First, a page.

B.B. King. A name recognizable throughout the entire “free” world was pronounced dead at 9:40 p.m. Thursday at the hospice he’d been living at in Las Vegas, Nevada. The 89 year-old musician will undoubtedly go down in history as one of the greatest guitarists to have ever played.
Beyond all of his accomplishments throughout his life, including more than 40 studio albums, his induction into the Blues Hall of Fame in 1980, the Rock & Roll Hall of Fame in 1987, the millions of albums he sold or the 15 Grammys he won, Riley B. King, born in Mississippi in 1925 will be most remembered for the way he made his guitar “talk” to people.
King seemed as if he was born with a guitar in his hands, as his fingers roamed its fretboard with a masterful familiarity that invoked voice-like tones from his amplifier. Yearning to play the guitar from a young age, B.B., a name he acquired later in life when living in Memphis, Tennessee said his inspiration came from his pastor.
“I wanted to be like him. … I wanted to be just like him. People used to tell me when I was younger that I played a lot like him,” King said in a 2013 PBS interview.
The legendary blues man entered the music industry as a disc jockey in Memphis, after serving his country during WWII. It was here he earned the initials B.B. from the shortened “Beale Street Blues Boy” as his style of “pickin” transcended music genres, combining “teary eyed” Delta Blues with the soon-to-be recognized Rock & Roll to form a blues style music that “set the bar” for decades to come.
The self-taught King would go on to become known as the “King of the Blues” and also became well-known for naming every single guitar he ever owned, including his most famous guitar “Lucille”, a Gibson ES-355. Lucille was born after an incident in 1949, at a dance hall in Twist, Arkansas where a late night fire had broke out after a fight between two men arguing over a woman named Lucille. King, realizing he had left his $30 Gibson guitar inside, rushed back in to save it, and the famous guitar was born.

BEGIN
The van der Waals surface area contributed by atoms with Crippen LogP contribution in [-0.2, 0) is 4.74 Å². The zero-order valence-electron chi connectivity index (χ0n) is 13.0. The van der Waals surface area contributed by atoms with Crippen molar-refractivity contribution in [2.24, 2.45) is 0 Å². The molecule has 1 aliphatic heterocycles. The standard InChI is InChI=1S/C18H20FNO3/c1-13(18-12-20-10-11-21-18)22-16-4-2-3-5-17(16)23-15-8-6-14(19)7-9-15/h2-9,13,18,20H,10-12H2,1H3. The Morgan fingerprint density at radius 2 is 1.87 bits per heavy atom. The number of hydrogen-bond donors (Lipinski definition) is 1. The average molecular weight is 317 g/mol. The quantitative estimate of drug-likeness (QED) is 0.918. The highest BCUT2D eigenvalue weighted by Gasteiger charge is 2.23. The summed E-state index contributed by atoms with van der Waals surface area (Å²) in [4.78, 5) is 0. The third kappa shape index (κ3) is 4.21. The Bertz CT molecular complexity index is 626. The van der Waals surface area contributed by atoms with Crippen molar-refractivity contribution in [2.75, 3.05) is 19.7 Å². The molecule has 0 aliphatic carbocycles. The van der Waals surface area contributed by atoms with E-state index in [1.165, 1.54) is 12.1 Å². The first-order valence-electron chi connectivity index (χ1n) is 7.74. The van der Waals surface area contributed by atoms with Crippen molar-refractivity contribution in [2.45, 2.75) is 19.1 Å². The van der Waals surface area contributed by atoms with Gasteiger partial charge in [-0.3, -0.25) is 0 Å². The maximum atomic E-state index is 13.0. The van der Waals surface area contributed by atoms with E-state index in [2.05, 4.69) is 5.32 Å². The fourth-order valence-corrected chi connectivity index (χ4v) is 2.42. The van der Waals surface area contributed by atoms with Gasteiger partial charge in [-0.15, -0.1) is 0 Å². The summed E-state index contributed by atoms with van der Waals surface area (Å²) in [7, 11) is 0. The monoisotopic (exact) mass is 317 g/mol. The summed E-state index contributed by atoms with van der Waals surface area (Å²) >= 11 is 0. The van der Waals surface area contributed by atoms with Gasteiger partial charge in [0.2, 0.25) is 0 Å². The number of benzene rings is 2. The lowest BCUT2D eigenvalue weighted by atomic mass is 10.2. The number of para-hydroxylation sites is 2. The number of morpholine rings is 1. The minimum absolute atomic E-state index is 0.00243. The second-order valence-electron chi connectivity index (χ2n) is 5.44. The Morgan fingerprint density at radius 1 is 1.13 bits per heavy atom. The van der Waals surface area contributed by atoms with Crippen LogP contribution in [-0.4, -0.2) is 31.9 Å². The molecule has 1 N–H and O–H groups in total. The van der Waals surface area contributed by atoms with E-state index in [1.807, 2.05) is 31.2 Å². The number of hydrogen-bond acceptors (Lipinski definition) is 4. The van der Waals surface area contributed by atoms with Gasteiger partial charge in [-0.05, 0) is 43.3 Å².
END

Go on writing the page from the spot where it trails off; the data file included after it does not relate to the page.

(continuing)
In 1969, the blues master released one of his biggest hits, “The Thrill is Gone”, one of the songs on the album “Completely Well”. It went on to hit number 3 on the 1970 Billboard Best Selling Soul Singles chart and number 15 on the Hot 100, later going on to win him a Grammy as well.
This amazing man collaborated with some of the music industries greatest musicians and groups, including Eric Clapton, U2, Johnnie Lee Hooker, Daryl Hall and Carole King. He reportedly has performed over 15,000 times during his lifetime.
“I look at an audience like meeting my in-laws for the first time,” he stated in a 1986 PBS interview. “You want to be yourself, but you still want to be someone they like. When I go out on stage each night, I try my best to out guess my audience and I like to feel in most cases like I’m a big guy with long, rubber arms that I can reach around my audience and swing and sway with them.”
King was more than just playing music though, starting his first club, B.B. King’s Blues Club in 1991 on Beale Street in Memphis, the same town that earned him his nickname. Others clubs have since opened in Los Angeles, New York and Nashville as well as many other locations.
Married twice in his life, to Martha Lee Denton and Sue Carol Hall, both ending before the 70s, he is survived by his 11 living children.
This legend of a man who was very outspoken in regards to his Type II diabetes, was one of the most iconic spokespersons to bring about awareness of this disease that affects at least 1 in 10 adults in our country.
B.B. King will be remembered for many reasons, but his unique style of playing and the music he helped give birth to, will always remain at the top of that list. Many current day musicians have emulated his style, incorporating some of the many blues riffs he created into their own style of music. Thankfully, his legacy will be carried on into the future through the creativity and expertise he lent to the industry throughout the last seven decades as well as the impact his abilities created through the inspiration of future generations of musicians across the world.
This last video is from a concert performed at Sing Sing Prison in 1972, and self-described by King as the “best performance of his life”. What writer could leave out the video this master guitarist felt was his greatest performance? Not this one…
Thanks B.B. for all the contributions you made to the industry and the inspiration you have passed on to future generations. Your presence in this world was felt by many, and the lack of it, will be missed by many as well.